Vladimir Putin, Russia’s new czar guy


He’s back: Vladimir Putin was inaugurated Monday to his third term as president of Russia.

One thing about the Russians -- they like their strongmen. First the czars, then Lenin, Stalin, Khrushchev and that lovable bear of a guy, Brezhnev.

OK, so Mikhail Gorbachev fell short of true strongmanship, and likewise Boris Yeltsin. But the latter bequeathed us Putin, and the ex-KGB guy has proved more than capable at keeping himself in power.


And how does he do it? Well, for one thing, he pays attention to the little things, as Times staffer Sergei L. Loiko described:

The center of Moscow, which was rocked by clashes between the anti-Putin demonstrators and police the day before, was quiet Monday morning. Riot police blocked thoroughfares and streets along the president-elect’s route from the seat of the Russian government, the Russian White House, to the Kremlin.

Dozens of protesters who tried to stand on the sidewalk and cry “shame” to the passing motorcade were detained, among them opposition leader Boris Nemtsov, who had been arrested during Sunday’s protests and fined 1,000 rubles before being released.

True, Stalin would’ve simply shot anyone who uttered the word “shame” in his direction. But this is the 21st century, and things are more subtle now. Still, I doubt anyone has said “no” to Putin in a while.

Putin also has what it takes when it comes to public speaking. For example, he was able to keep a totally straight face in taking an oath “to safeguard the rights and freedoms of man and citizen, to observe and protect the Constitution of the Russian Federation, to protect the sovereignty and independence, the safety and integrity of the state, to loyally serve the people.”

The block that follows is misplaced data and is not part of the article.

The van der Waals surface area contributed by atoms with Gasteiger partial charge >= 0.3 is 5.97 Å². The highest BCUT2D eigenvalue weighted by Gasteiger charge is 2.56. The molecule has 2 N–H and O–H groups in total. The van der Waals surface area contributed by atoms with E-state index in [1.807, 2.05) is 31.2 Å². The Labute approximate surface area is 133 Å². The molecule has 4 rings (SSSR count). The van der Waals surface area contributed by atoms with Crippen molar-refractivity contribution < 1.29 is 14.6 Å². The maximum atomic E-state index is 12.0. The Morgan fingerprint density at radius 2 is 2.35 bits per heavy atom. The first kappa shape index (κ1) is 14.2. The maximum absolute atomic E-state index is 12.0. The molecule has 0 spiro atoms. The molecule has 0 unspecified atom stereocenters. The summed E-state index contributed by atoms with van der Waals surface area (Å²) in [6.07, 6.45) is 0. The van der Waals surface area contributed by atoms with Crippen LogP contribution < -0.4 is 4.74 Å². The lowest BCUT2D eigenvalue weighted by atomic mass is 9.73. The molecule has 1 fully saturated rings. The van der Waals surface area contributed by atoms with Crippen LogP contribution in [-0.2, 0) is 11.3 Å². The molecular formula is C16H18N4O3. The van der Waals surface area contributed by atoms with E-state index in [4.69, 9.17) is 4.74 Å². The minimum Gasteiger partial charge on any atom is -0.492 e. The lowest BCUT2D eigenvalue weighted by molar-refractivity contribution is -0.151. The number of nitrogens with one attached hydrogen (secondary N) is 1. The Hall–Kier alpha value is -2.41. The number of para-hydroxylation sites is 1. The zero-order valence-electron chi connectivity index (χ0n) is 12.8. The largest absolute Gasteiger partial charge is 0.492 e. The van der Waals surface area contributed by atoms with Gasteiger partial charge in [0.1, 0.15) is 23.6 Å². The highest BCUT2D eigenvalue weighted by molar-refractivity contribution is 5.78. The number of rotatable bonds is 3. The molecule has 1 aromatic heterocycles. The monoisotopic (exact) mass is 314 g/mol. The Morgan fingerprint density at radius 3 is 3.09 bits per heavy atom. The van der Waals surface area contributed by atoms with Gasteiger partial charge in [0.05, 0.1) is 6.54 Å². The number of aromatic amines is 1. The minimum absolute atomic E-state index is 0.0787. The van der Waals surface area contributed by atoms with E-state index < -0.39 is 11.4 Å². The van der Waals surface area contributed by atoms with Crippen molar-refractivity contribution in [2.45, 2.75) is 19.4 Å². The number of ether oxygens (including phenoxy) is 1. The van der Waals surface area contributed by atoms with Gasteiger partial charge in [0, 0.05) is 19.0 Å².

Not sure what part of that doesn’t apply to those arrested protesters. Perhaps protecting “the safety and integrity of the state” means having to stomp on “the rights and freedoms of man and citizen”?


And, like any good chief executive, Putin has a backup plan: His own personal fall guy, Dmitry Medvedev, the former president (well, that was his title, although everyone figures Putin was running the show) who will now become prime minister.

And if/when things go bad, guess who’s going to get the blame, and the boot? So long, Dmitry, and thanks for playing. Don’t let the dacha door hit you on the way out.

Finally, consider this: Stalin ruled for almost three decades and was still going strong into his 70s.

Will anyone really be surprised if the 59-year-old Putin is still around 20 years from now?


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